Read Peter Lynch's bio at Wharton here

Wednesday, April 02, 2008

Builders Capitulate, Admit Slowdown

Hang on to your real estate investment and you could get the same apartment at less than 50% within six months.

After months of living in denial, now even large builders and developers , financiers and brokers have come on record to say that there is a huge slowdown in real estate. However, they are not cutting rates because once a rate cut is advertised, the downward spiral will start accelerating.

“We have not seen any major movement in prices of office buildings over the last three months. In fact, prices in the central business district of Delhi have remained hard. Rentals in the suburbs have stagnated,” said Pradeep Jain, chairman, Parsvnath Developers.

“The days of super-high growth are over. Now developers are only going for those properties which are reasonable,” said Abhishek Kiran Gupta of Jones Lang Lasalle Meghraj.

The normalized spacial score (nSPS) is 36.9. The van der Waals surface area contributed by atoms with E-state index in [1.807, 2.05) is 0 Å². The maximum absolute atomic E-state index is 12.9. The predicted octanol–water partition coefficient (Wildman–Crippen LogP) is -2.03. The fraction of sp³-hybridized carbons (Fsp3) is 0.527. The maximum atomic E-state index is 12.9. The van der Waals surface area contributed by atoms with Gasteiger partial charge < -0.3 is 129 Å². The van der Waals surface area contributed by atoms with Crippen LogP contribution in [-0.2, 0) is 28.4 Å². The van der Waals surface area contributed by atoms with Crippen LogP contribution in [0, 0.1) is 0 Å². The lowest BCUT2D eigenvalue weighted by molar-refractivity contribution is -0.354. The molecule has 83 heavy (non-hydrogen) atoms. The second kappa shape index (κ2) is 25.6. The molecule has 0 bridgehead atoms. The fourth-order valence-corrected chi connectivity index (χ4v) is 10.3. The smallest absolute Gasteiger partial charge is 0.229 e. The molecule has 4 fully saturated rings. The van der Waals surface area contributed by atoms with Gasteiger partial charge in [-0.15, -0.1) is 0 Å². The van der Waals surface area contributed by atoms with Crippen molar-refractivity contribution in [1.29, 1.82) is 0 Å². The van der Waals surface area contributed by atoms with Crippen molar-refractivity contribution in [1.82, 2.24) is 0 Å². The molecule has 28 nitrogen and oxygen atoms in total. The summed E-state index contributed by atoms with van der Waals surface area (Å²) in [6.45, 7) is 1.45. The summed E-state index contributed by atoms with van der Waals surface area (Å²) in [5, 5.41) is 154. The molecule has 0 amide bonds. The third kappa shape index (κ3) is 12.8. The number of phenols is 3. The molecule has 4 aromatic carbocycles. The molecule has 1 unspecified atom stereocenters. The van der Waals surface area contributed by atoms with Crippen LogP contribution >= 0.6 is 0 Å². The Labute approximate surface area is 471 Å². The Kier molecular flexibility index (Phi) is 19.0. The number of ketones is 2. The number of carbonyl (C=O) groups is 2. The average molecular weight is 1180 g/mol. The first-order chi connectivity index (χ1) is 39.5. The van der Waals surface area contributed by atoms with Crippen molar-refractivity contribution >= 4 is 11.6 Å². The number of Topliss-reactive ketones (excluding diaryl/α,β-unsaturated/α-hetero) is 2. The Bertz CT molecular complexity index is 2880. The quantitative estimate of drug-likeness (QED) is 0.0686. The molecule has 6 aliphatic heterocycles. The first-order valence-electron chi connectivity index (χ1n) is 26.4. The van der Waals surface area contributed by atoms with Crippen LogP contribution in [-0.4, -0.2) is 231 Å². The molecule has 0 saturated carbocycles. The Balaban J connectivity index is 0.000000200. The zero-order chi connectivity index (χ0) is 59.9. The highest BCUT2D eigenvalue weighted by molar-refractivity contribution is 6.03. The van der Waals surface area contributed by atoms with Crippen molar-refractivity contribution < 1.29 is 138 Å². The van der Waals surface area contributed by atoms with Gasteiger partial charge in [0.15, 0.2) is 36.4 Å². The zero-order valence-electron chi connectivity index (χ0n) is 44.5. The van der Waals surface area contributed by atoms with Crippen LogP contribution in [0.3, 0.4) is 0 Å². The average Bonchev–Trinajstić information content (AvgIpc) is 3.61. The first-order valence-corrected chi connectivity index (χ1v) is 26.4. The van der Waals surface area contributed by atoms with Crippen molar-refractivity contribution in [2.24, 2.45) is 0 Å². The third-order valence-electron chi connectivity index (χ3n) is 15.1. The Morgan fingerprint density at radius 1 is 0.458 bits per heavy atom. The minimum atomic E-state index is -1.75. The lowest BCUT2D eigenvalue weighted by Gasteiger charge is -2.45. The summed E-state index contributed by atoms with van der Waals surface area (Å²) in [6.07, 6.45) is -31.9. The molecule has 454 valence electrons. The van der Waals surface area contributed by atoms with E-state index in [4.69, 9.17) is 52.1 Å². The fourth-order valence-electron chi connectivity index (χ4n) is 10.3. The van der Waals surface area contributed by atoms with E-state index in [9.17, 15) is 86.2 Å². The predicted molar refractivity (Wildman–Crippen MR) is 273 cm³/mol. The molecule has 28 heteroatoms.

“Companies book and lease space keeping three- to five-year horizon. But given the slowdown in economy, they tend to scale down their demand projection of space. Reduction in demand means more supply hitting the market,” said Jai Mavani, executive director, KPMG.

“Apartment sales have gone down by 20 to 30 percent in Mumbai. Developers are doling out goodies like stamp duty relief, free parking and interiors to boost sales,” said Rajiv Sabharwal, head, retail assets, ICICI Bank.

“New residential projects have slowed down. Only big developers are launching new projects. Buyers are also waiting whether prices will come down,” adds ICICI’s Sabharwal.

Speculators have exited many areas like Greater Noida, Kundli and even some parts of Gurgaon. JLLM Chairman Anuj Puri believes that investors, who comprise nearly 20 per cent of property buyers, are staying out after the stock market crash. “The absence of speculator interest has led to a 15 to 20 percent correction in areas like Gurgaon and Noida,” he said.